Problem Solving 101 for Farm Kids

My Generation

Say you get yourself in a bind. Say you need to find a way out. How does a farm kid solve a problem like that? Read on!

Published on: May 2, 2013

Yesterday, I was in hammer-down mode to get my flower beds cleaned off, ornamental grasses cut down, roses, trimmed, etc., etc., before the impending cold and rain set in (again). After the kids got home from school, eight-year-old Nathan assessed the situation and sensed an opportunity.

"Mom. Do you want me to hook up my wagon to my four-wheeler and haul this stuff off?"

And just like that, it was as if eight years of food, water and shelter had finally paid off.

I told him, "Absolutely, buddy, that would be awesome." Because there's little more our farm boy enjoys more than being useful and four-wheeled power. We got him this little dump cart for his birthday this winter, and it's pretty much been his favorite gift ever, if for no other reason than because he can help.

The hitch and pins in question, in cleaner and newer and not-lost days.
The hitch and pins in question, in cleaner and newer and not-lost days.

So Nathan commenced to loading up what I'd cut down, then proceeded to convince me he could haul it over to the hillside to dump it.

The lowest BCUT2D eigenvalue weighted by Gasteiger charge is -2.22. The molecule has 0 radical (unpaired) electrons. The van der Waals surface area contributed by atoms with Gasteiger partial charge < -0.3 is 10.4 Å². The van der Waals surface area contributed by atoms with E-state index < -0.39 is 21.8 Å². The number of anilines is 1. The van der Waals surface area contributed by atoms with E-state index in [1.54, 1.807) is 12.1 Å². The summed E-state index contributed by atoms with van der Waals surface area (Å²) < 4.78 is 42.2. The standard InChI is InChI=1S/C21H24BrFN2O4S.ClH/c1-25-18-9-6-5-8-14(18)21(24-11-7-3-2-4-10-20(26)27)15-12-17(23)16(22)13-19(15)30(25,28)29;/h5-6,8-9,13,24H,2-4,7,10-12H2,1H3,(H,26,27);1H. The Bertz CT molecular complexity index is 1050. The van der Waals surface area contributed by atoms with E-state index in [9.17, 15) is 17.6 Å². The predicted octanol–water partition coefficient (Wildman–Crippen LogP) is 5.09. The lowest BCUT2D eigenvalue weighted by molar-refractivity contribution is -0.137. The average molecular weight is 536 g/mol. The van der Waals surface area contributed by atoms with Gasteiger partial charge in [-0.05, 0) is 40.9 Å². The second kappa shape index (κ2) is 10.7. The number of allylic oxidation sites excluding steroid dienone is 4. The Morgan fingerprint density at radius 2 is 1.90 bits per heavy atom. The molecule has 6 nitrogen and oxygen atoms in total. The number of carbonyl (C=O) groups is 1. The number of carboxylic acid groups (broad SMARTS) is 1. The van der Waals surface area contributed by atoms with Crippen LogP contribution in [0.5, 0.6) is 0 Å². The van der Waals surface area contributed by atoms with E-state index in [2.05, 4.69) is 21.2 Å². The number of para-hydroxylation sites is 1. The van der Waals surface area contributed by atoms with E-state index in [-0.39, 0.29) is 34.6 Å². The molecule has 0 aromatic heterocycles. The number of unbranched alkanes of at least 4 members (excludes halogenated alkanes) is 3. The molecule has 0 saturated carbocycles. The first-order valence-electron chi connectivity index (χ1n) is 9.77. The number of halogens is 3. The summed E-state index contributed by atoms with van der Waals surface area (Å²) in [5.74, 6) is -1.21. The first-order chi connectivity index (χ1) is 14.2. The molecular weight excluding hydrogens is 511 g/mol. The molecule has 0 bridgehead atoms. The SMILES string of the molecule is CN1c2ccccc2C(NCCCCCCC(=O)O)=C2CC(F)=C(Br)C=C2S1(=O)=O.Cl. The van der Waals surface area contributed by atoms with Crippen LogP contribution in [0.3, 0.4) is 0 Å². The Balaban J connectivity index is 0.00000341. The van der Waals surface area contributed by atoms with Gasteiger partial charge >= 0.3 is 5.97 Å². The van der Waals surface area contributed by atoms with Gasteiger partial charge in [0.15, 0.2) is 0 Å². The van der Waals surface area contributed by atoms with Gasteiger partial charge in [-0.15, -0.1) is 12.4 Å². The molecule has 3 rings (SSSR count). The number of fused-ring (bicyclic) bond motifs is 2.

A little while later, he returns on the four-wheeler, sans wagon. I didn't even get the words out.

"Well. I had to unhook it to dump it and, well, I dropped the hitch pin. And, well, then I dropped the other pin (hairpin). And, um, well, I can't find them."

That's about right. So we hopped on the four wheeler together and slowly rode over to the scene of the crime. We spent awhile looking in the tall grass, to no avail. Sensing the opportunity to develop some problem solving skills, and quite frankly, a little teaching opportunity, given the fix he was in, I asked, "So bud, how do you plan to get your wagon back up to the house?"

I expected some hemming and hawing and a suggestion that I go get Dad's truck to load it up. But he didn't say a word. I continued looking through the grass. He walked over to the four-wheeler, dug around in the front compartment, pulled out a screwdriver, and held it up in front of me.

Well, I'll be darned. That's a pretty good idea. And he was pleased as punch with himself.

Just like that, I knew it: this kid's gonna be a farmer.